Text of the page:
The 1907 Ordinance
by Ben Boulden
At one time, Fort Smith distinguished itself in the way it dealt with a profession regarded by many as undistinguished. It is one of the very few American cities to have had legal and regulated prostitution.
From 1907 to 1924 within a proscribed vice district, prostitution was legal, madams and prostitutes were licensed and the women were subject to regular health inspections.
Only a handful of states left the legal issue of prostitution up to the counties and cities within its borders and Arkansas was one of them. However, Fort Smith, and doubtless other cities in the state continued to prosecute women for engaging in the practice. Even during the period of legalized prostitution in the city, Fort Smith tried and convicted women for prostitution in areas of the city outside the vice district known as The Row.
Before 1907, Fort Smith authorities tried to eliminate it everywhere, or at least keep it under control. In 1890 in the city's police court, 255 prostitution cases were ajudicated. The Digest of City Ordinances that was published in 1891 contains 15 separate sections governing prostitution-related offenses. The ordinance at that time prohibited the presence or keeping "a bawdy house ... for assignation or lewd purpose"; the use of a cemetery as a place of assignation; walking with or associating with a known prostitute; and the movement of any woman on the city streets after 9 p.m.
Nevertheless it seems to have little deterent effect in abating the expansion of commercial sex enterprises in the city. Whereas there were over 250 cases in 1890; in 1990, there were as many as 445 cases in 1900; and 780 cases in 1905.
According to Barbara Meil Hobson's historical study of U.S. prostitution, "Uneasy Virtue," "only one city in the United States, St. Louis ... ever adopted a formal regulation system" and this was in 1870s.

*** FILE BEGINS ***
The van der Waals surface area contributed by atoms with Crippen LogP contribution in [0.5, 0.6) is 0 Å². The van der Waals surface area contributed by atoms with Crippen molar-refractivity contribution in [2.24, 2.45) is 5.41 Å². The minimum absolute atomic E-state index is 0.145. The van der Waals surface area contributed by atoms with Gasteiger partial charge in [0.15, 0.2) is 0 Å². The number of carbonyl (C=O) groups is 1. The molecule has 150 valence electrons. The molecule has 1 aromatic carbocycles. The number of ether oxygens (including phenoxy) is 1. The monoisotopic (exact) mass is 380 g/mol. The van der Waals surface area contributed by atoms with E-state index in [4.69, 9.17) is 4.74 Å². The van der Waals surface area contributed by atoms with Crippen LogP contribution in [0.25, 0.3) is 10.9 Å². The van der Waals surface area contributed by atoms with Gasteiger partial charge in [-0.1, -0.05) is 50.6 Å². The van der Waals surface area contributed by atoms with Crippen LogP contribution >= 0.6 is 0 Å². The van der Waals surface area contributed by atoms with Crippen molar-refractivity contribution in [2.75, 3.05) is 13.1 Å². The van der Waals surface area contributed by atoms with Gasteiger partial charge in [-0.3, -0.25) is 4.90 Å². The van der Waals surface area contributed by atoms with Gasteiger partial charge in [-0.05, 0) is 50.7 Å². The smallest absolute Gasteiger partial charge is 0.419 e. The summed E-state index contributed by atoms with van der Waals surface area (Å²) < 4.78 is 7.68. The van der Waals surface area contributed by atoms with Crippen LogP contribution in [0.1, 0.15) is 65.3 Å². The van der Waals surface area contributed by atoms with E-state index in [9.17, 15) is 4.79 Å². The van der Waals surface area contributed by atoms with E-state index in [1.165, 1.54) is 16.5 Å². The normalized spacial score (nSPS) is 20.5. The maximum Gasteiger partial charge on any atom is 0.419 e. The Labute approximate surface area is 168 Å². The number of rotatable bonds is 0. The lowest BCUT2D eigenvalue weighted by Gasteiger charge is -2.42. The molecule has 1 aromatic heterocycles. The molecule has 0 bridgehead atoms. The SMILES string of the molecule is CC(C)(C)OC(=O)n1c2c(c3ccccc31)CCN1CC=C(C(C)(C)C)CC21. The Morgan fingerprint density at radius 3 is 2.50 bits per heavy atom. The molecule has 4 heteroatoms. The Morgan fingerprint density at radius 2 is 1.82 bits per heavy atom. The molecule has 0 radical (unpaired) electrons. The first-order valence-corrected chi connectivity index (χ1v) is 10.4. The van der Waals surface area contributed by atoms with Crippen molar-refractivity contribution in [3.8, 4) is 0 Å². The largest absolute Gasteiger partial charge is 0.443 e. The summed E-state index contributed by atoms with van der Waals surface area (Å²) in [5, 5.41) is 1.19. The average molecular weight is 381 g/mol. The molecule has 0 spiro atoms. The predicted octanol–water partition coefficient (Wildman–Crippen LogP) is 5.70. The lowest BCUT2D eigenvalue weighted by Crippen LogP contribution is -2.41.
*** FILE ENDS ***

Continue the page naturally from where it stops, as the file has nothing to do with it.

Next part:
Fort Smith was an exception to this statement. The ordinance read as follows:
All prostitution in the City of Fort Smith, Arkansas, shall be confined to the district embraced between North 'C' Street on the North; the alley in Blocks No.s 2 and 3, City of Fort Smith, on the East; North 'A' Street on the South; and Arkansas River on the West, and there only."
This was the language passed by the Fort Smith City Council in 1907 that legalized prostitution within the Row and defined its boundaries. The ordinance further stipulated that any owner of a house that was used for prostitution in the Row was required to obtain a permit from the city clerk for this privilege.
Similarly, all keepers of houses of prostitution were required to purchase licenses for engaging in prostitution within the district. Both of these groups made monthly payments to the city of the exact same amounts that they had been paying monthly in the way of fines.
Other restrictions required the construction of fences around the houses that would be a minimum of eight feet in height, and prohibited the entry into any of the houses of any male under 21 years of age and any woman under 18.
The most significant innovation was the introduction of the bimonthly health inspections by a city health officer. According to the ordinance he was to inspect both inmates and keepers and to revoke their licenses if they were found to be sick and to withhold their licenses until they were restored to health.
Amidst a wave of law-and-order vigilantism and the resurgence of the Ku Klux Klan statewide and locally in the 1920s, the city board of commissioners acted to repeal the 1907 ordinance. With sweeping words, the new city law established a fine of $25 to $100 for use of any place or thing for "illicit sexual intercourse, fornication or adultery, or as a place of assignation."
Prostitution would continue to flourish on the Row and in other locations in the city despite the prohibition. Regular raids, fine and even health inspections would continue to characterize how the city handled the vice into the 1970s.
This essay was taken from an earlier article written for the Times Record's Insight 2000 history of Fort Smith and from a study of Fort Smith prostitution done in 1994 for the Arkansas Historic Preservation Program.